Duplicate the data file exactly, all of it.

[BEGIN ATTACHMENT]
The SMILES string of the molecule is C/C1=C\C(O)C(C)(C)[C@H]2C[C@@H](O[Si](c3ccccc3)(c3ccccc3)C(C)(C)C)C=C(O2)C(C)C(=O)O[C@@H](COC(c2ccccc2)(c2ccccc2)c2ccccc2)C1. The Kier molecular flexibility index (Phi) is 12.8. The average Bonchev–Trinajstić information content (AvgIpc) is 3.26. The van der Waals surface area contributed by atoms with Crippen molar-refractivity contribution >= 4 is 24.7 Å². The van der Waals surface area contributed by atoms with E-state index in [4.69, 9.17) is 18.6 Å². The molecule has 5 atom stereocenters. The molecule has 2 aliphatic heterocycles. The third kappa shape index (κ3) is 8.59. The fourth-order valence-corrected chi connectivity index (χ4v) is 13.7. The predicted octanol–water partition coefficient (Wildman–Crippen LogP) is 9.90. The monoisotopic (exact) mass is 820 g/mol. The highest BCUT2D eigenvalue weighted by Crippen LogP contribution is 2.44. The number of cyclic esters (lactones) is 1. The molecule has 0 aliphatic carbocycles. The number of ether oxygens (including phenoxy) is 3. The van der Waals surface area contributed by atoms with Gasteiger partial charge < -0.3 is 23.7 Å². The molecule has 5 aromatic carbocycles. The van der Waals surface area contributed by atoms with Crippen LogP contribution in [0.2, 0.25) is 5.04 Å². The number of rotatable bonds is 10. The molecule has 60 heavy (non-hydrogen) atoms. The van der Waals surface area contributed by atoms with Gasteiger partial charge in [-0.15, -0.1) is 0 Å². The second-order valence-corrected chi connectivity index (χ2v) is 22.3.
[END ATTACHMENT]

The SMILES string of the molecule is C/C1=C\C(O)C(C)(C)[C@H]2C[C@@H](O[Si](c3ccccc3)(c3ccccc3)C(C)(C)C)C=C(O2)C(C)C(=O)O[C@@H](COC(c2ccccc2)(c2ccccc2)c2ccccc2)C1. The Kier molecular flexibility index (Phi) is 12.8. The average Bonchev–Trinajstić information content (AvgIpc) is 3.26. The van der Waals surface area contributed by atoms with Crippen molar-refractivity contribution >= 4 is 24.7 Å². The van der Waals surface area contributed by atoms with E-state index in [4.69, 9.17) is 18.6 Å². The molecule has 5 atom stereocenters. The molecule has 2 aliphatic heterocycles. The third kappa shape index (κ3) is 8.59. The fourth-order valence-corrected chi connectivity index (χ4v) is 13.7. The predicted octanol–water partition coefficient (Wildman–Crippen LogP) is 9.90. The monoisotopic (exact) mass is 820 g/mol. The highest BCUT2D eigenvalue weighted by Crippen LogP contribution is 2.44. The number of cyclic esters (lactones) is 1. The molecule has 0 aliphatic carbocycles. The number of ether oxygens (including phenoxy) is 3. The van der Waals surface area contributed by atoms with Gasteiger partial charge < -0.3 is 23.7 Å². The molecule has 5 aromatic carbocycles. The van der Waals surface area contributed by atoms with Crippen LogP contribution in [0.2, 0.25) is 5.04 Å². The number of rotatable bonds is 10. The molecule has 60 heavy (non-hydrogen) atoms. The van der Waals surface area contributed by atoms with Gasteiger partial charge in [-0.15, -0.1) is 0 Å². The second-order valence-corrected chi connectivity index (χ2v) is 22.3.